Orihuela lawyers speak out against Turkey-EU agreement

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A GROUP of 40 Spanish lawyers gathered outside the Orihuela College of Lawyers in the early evening of Thursday March 17 to express their total rejection of the preliminary agreement which was recently made public between Turkey and the European Union and is likely to be approved in Brussels by the 28 member states.

Under the new agreement, undocumented migrants who have entered the EU will be sent back to Turkey in exchange for approved refugees, and Turkey will be compensated with financial aid and political concessions. 

In a statement, Secretary of the Orihuela College of Lawyers D. Federico Ros stated:

“Applying this measure indiscriminately to all, without differentiating between different cases, would mean a radical and blatant violation of international and European law. 

The Geneva Convention for Refugees, the European Social Charter, the European Convention on Human Rights, the International Covenant on Civil and Political Rights, the Charter of Fundamental Rights of the European Union, and the Constitution of the Member States, in other words all of the legal organisations that make the EU a bastion of Human Rights, would amount to nothing if a measure of this nature were passed.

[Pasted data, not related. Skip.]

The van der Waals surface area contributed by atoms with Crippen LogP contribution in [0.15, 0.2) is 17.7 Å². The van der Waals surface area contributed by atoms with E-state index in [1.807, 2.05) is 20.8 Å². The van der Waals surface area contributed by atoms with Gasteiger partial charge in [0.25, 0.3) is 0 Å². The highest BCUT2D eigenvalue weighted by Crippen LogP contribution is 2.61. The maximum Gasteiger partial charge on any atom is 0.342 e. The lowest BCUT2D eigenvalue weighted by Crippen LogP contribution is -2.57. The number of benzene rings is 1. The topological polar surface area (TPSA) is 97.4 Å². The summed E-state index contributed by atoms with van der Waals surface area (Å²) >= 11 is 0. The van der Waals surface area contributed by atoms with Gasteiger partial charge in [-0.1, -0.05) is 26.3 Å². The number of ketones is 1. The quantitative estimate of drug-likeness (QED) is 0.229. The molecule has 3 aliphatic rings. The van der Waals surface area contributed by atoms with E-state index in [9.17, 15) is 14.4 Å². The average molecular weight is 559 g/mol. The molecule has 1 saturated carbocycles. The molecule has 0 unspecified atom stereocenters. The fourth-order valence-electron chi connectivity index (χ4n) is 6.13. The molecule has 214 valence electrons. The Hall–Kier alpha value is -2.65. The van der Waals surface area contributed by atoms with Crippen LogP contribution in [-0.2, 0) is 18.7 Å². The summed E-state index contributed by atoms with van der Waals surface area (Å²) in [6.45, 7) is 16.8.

The cited laws call for an ordered, dignified and personalised study of every application for international protection, like those which the thousands of human beings calling at the doors of the EU have submitted. This is perfectly possible in a Europe with more than 500 million people, in which the admission of refugees, regardless of the number, is only a small contribution to the overall identity of the EU. 

Any measure of collective expulsion is radically prohibited by the International and European system of Human Rights. 

The Rule of Law, which defines the European Union, signifies that the law must work to limit and control political conduct, so that politicians must comply strictly and rigorously with the law at all times.